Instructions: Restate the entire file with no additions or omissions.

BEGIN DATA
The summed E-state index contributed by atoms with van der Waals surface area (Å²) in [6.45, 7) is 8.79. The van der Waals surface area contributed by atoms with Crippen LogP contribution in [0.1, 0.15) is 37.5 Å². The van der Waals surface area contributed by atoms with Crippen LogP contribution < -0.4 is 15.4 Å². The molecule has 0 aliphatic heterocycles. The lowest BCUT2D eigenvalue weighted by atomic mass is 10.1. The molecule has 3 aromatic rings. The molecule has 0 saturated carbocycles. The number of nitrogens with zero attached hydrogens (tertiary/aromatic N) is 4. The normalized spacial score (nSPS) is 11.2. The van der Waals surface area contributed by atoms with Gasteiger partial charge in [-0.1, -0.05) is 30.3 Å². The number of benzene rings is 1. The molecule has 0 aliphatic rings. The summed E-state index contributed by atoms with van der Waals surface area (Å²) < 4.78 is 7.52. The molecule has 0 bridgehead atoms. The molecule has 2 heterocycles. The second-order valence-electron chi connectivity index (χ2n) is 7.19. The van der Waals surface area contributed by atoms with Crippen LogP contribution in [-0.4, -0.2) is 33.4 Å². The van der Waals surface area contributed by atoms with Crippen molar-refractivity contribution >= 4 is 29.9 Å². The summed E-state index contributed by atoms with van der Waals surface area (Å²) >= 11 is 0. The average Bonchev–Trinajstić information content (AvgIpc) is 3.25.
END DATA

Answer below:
The summed E-state index contributed by atoms with van der Waals surface area (Å²) in [6.45, 7) is 8.79. The van der Waals surface area contributed by atoms with Crippen LogP contribution in [0.1, 0.15) is 37.5 Å². The van der Waals surface area contributed by atoms with Crippen LogP contribution < -0.4 is 15.4 Å². The molecule has 0 aliphatic heterocycles. The lowest BCUT2D eigenvalue weighted by atomic mass is 10.1. The molecule has 3 aromatic rings. The molecule has 0 saturated carbocycles. The number of nitrogens with zero attached hydrogens (tertiary/aromatic N) is 4. The normalized spacial score (nSPS) is 11.2. The van der Waals surface area contributed by atoms with Gasteiger partial charge in [-0.1, -0.05) is 30.3 Å². The number of benzene rings is 1. The molecule has 0 aliphatic rings. The summed E-state index contributed by atoms with van der Waals surface area (Å²) < 4.78 is 7.52. The molecule has 0 bridgehead atoms. The molecule has 2 heterocycles. The second-order valence-electron chi connectivity index (χ2n) is 7.19. The van der Waals surface area contributed by atoms with Crippen LogP contribution in [-0.4, -0.2) is 33.4 Å². The van der Waals surface area contributed by atoms with Crippen molar-refractivity contribution >= 4 is 29.9 Å². The summed E-state index contributed by atoms with van der Waals surface area (Å²) >= 11 is 0. The average Bonchev–Trinajstić information content (AvgIpc) is 3.25.